I was six, and we were on our way to get a new car.
“I can’t believe I won!” Mom said. “I don’t even remember entering a contest!”
I smiled at her, because she was Mom: a big deal, a winner, soon to have a brand new car.
By the underpass, a dirty-faced woman held a sign. Mom rolled down the window and waved her over. “I’ll give you this car,” she said. “I just won a Ford Explorer. I’m on my way to pick it up. Then you can have this.”
“Mom, no,” I said. I liked this car. I liked its peeling dashboard, and digging under the seats for pennies and old toys.
“Don’t be selfish,” Mom said. “Fortune favored us. We play it forward. It’s who we are.”
Instead of a dealership with shiny cars lined out front, Mom drove us to the Holiday Inn. In a room with pump coffee pots and scattered sugar waited a man I immediately disliked. His tie had stains, and he glanced around like he expected trouble. Mom sat daintily, and used her husky voice. They talked in words I didn’t understand, but soon I gathered something was wrong.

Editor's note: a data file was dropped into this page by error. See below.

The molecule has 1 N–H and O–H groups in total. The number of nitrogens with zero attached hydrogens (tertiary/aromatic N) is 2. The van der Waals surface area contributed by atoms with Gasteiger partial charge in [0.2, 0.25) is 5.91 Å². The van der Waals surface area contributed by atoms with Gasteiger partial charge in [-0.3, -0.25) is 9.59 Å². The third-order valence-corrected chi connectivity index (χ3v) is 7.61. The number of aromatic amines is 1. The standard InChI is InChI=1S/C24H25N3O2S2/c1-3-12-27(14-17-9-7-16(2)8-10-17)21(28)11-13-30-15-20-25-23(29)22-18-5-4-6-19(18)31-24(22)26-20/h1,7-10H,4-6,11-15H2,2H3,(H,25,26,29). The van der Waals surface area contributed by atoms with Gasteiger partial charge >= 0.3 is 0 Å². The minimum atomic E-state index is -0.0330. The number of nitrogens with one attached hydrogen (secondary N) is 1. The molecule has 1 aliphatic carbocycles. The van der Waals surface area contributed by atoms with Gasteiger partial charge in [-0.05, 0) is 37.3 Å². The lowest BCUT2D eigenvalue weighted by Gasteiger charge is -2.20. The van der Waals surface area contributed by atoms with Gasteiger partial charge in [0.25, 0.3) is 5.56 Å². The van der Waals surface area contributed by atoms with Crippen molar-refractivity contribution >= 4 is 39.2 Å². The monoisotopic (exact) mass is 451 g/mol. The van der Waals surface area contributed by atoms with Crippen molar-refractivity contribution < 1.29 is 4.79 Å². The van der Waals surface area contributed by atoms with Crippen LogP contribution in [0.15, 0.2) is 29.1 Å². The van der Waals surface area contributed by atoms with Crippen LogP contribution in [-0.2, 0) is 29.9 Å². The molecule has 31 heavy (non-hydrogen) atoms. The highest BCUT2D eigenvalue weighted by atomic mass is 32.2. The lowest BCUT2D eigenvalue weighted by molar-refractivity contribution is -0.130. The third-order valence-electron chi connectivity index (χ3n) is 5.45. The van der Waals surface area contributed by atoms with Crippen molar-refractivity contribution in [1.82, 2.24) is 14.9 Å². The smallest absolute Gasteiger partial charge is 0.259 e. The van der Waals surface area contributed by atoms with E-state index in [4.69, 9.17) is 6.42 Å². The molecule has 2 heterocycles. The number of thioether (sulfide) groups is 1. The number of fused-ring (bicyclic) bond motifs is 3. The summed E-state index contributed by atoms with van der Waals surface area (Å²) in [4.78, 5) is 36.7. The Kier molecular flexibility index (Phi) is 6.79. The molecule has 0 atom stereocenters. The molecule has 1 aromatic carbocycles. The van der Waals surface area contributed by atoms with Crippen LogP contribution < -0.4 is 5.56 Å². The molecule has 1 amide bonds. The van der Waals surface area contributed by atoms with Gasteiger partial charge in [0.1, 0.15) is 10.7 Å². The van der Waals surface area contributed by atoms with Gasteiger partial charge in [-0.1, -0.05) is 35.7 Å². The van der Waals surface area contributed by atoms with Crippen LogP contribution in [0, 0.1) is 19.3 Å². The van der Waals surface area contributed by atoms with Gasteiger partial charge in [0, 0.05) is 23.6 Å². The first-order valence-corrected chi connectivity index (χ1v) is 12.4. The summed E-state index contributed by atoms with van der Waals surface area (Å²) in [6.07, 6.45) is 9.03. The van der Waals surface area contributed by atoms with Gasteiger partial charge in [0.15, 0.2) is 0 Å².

“I thought I could pick it up now,” Mom kept saying.
The man spread his hands and shook his head.
Mom’s look was the look when her job called to say they didn’t need her today, or when Dad couldn’t take me after all. I didn’t want a new car anymore. I tugged Mom’s sleeve and whispered, “Let’s just go.”
She waved me off, and fumbled in her purse. Trembling, she brought out her credit card. The man’s hairy hand darted out; Mom pulled away. He sneered and laid his arm across the table, and I despised him as I’d never despised anyone. In a series of jerky motions, Mom set the card in his palm. He thrust it into his imprinter, chunked down the lever, and dangled it between his fingers for Mom to retrieve.
Mom staggered on the way out, and I couldn’t look her in the eye. In the car she breathed deep, looked in the mirror, and became herself again. It was raining. The dirty-faced woman huddled deeper under the bridge, but came when Mom rolled down her window.
“A week,” Mom said. “You’ll still be here?”
The woman’s look was more than I could bear. Spilled at my feet was a jar of Cheerios. I salvaged what I could, crawled across Mom, and held the jar out the window. “Here,” I said.
This woman looked like she felt sorry for us. Ferociously, I dug under the seat. I offered her my treasures: a Fisher-Price radio, a creased yellow Arkansas from my states puzzle. Hot tears fell from my cheeks.
“Hon, easy,” Mom said in my ear, and I sank back into my seat.
“Week to ten days,” Mom told the woman. As we left the underpass, raindrops pattered on the roof. Mom’s head stuck forward hopefully.